Topic Progress:


Read the following scene from a classroom that includes the active supervision practices previously discussed. Note each active supervision practice and record on paper, whether it is an example of moving (M), scanning (S), or inter-acting (I).

Pre-correction • Positive Feedback • Re-direct • Re-teach • Provide Choice • Conference

Writing time was coming to an end. Ms. Resnik instructed the class to save their work on their computers and prepare to begin working on their group timeline presentations. She began moving around the room to recognize students who were saving their work, and offer assistance if needed. Lily, who enjoys working on the computer, has previously had difficulty transitioning from writing to a new activity. As the teacher approaches her, Lily looks up, sees Ms. Resnik, smiles and begins saving her work. Ms. Resnik pauses and says to Lily, “Thank you, Lily, for following directions the first time. Your group will be able to get started right away.”  

As Ms. Resnik moves down the row, she notices that Isaac saved his writing, but now seems to be looking at Fortnite cheats on the internet. Ms. Resnik says, “Isaac, right now the expectation is to get your materials to work with your group on the timeline.  Please close the browser and get your folder.”  As Ms. Resnik says to the class, “Once you have your folders, move to your group work space.  We will begin in 1 minute,” Isaac clicks another link on the Fortnite blog.  Ms. Resnik turns back to Isaac and says, “Please close the browser now and get your folder.”  Isaac sighs, but closes the window and stands up.  Ms. Resnik says, “Thank you, Isaac, for following directions. I know you really enjoy playing Fortnite.”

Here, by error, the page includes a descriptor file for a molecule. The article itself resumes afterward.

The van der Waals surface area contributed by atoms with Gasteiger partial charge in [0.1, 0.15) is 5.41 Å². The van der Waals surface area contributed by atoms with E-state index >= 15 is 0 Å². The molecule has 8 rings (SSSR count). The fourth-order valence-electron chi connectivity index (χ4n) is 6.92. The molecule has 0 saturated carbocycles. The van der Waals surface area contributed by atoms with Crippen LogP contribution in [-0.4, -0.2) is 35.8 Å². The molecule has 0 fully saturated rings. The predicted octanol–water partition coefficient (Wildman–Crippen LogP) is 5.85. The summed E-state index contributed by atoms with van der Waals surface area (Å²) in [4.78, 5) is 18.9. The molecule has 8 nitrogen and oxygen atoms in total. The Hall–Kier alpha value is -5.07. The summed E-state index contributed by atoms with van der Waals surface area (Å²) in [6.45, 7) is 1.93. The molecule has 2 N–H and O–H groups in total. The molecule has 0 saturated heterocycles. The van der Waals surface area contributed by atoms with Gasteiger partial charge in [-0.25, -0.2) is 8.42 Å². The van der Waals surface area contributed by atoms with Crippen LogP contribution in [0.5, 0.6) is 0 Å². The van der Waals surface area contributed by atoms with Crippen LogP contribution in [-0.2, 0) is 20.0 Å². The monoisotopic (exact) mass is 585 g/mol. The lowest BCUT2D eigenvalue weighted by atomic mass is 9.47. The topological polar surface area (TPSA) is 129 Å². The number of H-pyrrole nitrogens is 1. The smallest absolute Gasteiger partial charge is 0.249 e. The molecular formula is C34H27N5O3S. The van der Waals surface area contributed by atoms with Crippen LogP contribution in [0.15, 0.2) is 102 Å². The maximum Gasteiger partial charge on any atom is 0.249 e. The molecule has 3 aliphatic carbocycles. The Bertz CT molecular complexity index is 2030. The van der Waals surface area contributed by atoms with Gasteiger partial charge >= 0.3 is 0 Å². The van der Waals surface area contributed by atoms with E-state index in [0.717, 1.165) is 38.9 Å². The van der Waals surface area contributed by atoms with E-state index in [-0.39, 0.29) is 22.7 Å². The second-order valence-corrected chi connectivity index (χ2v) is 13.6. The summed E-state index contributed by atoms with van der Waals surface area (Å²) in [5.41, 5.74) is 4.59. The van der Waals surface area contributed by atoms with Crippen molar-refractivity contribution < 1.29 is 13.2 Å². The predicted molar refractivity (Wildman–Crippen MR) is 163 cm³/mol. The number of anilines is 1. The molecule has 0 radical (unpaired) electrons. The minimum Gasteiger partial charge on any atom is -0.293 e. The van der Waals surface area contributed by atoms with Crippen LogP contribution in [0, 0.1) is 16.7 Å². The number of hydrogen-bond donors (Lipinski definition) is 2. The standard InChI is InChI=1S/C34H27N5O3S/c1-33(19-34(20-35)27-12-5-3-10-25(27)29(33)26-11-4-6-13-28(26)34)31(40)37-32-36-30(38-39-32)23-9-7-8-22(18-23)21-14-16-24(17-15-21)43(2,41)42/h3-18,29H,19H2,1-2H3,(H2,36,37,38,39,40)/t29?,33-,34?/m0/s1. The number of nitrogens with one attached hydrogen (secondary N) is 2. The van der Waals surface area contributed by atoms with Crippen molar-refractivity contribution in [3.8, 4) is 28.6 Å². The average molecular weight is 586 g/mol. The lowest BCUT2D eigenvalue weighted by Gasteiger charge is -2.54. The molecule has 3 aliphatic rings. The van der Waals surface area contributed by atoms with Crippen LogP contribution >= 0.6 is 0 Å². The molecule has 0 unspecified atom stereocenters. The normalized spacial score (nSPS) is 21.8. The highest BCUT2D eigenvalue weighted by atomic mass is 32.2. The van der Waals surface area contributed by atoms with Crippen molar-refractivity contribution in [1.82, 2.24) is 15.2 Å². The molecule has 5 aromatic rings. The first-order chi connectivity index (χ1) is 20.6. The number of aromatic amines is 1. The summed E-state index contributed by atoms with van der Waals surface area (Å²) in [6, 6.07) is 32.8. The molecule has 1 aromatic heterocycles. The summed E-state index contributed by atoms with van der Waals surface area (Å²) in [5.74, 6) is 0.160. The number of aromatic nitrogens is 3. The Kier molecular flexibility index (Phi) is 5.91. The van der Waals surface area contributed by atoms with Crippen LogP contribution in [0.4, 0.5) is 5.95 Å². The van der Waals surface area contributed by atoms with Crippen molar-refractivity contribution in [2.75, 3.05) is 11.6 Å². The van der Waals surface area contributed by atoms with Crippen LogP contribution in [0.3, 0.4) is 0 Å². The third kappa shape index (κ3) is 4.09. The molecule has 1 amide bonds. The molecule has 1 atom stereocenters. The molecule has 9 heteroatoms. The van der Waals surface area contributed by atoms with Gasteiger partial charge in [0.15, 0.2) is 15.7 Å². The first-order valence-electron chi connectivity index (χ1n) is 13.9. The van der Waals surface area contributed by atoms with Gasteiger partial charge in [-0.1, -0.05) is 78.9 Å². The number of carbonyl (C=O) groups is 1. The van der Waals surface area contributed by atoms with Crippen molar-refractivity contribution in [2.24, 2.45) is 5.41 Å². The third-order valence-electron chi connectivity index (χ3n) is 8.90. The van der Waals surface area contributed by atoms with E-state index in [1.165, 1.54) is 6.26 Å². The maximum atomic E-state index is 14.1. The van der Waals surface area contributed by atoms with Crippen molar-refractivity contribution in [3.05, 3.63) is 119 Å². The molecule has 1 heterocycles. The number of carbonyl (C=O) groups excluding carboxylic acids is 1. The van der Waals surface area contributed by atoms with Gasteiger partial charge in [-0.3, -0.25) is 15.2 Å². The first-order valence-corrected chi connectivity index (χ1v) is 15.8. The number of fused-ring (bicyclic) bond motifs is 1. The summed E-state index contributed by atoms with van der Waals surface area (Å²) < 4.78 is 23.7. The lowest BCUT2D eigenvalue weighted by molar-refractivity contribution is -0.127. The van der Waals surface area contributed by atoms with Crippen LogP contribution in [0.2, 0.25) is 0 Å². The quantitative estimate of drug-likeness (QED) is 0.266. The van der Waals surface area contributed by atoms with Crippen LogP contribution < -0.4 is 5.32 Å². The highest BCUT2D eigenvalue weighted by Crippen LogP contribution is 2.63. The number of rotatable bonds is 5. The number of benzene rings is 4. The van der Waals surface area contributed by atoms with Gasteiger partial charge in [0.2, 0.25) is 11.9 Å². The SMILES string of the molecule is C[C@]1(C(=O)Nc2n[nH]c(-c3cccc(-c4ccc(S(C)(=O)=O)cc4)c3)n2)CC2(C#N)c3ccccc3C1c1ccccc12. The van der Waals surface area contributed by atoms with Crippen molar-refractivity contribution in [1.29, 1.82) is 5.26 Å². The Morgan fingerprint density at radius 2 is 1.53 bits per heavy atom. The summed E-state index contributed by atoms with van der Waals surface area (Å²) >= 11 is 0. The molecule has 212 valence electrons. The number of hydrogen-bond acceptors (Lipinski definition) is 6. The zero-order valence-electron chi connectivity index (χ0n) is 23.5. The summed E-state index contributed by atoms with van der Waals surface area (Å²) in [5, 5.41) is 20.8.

A smiling teacher watches elementary-aged children as they work at a row of computers. The children are also smiling.


After reflecting on this scenario, click here to check your answers.


Lesson References

Colvin, G. (2009). Managing noncompliance and defiance in the classroom: A road map for teachers, specialists, and behavior support teams. Thousand Oaks, CA: Corwin Press.

De Pry, R. L., & Sugai, G. (2002). The effect of active supervision and precorrection on minor behavioral

incidents in a sixth-grade general education classroom. Journal of Behavioral Education, 11(4), 255-267.

Lampi, A.R., Fenti, N. S., & Beaunae, C. (2005). Makin the three p’s easier: Praise proximity, and

precorrection. Beyond Behavior, 15(1), 8-12.

Simonsen, B., Fairbanks, S., Briesch, A., Myers, D. & Sugai, G. (2008). Evidence-based practices in classroom management: Considerations for research to practice. Education and Treatment of Children, 31(3), pp. 351-380.

MO SW-PBS Tier 1 Team Workbook 2018-19